Explaining why the probability is 1/2 for a fair coin
We can see from the above that, if one flips a fair coin 21 times, then the probability of 21 heads is 1 in 2,097,152. However, the probability of flipping a head after having already flipped 20 heads in a row is simply 1⁄2. This is an application of Bayes' theorem.
This can also be seen without knowing that 20 heads have occurred for certain (without applying of Bayes' theorem). Consider the following two probabilities, assuming a fair coin:
probability of 20 heads, then 1 tail = 0.520 × 0.5 = 0.521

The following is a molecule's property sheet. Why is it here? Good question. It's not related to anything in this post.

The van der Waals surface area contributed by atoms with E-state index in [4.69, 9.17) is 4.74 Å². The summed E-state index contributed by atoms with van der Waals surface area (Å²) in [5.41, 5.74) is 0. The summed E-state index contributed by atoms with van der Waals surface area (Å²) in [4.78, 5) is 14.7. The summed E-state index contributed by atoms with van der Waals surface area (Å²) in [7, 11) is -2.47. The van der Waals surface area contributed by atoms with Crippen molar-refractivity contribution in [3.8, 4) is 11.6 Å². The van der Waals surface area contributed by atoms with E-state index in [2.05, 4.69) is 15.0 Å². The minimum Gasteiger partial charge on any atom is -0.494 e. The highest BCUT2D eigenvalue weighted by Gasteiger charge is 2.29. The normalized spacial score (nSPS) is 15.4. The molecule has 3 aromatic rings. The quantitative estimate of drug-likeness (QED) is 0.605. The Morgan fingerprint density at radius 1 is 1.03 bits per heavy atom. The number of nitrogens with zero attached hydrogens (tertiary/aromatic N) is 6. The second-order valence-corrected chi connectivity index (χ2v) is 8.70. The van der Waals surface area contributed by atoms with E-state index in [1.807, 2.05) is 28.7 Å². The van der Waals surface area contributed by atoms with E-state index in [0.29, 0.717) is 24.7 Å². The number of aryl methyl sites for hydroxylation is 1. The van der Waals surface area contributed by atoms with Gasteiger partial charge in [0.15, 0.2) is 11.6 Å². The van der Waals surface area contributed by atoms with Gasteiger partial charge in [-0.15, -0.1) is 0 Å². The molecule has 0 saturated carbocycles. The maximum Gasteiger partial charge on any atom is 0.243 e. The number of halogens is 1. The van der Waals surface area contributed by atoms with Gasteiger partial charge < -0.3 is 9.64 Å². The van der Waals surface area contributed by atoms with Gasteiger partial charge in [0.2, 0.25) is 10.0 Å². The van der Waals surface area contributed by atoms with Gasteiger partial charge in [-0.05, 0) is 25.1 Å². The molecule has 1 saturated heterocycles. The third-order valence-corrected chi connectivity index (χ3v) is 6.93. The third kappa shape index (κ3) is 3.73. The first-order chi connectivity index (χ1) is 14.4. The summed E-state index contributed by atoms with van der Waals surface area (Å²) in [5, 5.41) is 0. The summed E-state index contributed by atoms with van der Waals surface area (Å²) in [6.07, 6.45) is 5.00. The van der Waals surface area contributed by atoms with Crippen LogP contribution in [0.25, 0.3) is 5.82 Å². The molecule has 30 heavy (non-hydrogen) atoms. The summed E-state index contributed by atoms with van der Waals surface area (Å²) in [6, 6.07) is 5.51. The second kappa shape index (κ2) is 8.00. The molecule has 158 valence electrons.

probability of 20 heads, then 1 head = 0.520 × 0.5 = 0.521
The probability of getting 20 heads then 1 tail, and the probability of getting 20 heads then another head are both 1 in 2,097,152. Therefore, it is equally likely to flip 21 heads as it is to flip 20 heads and then 1 tail when flipping a fair coin 21 times. Furthermore, these two probabilities are equally as likely as any other 21-flip combinations that can be obtained (there are 2,097,152 total); all 21-flip combinations will have probabilities equal to 0.521, or 1 in 2,097,152. From these observations, there is no reason to assume at any point that a change of luck is warranted based on prior trials (flips), because every outcome observed will always have been as likely as the other outcomes that were not observed for that particular trial, given a fair coin. Therefore, just as Bayes' theorem shows, the result of each trial comes down to the base probability of the fair coin: 1⁄2.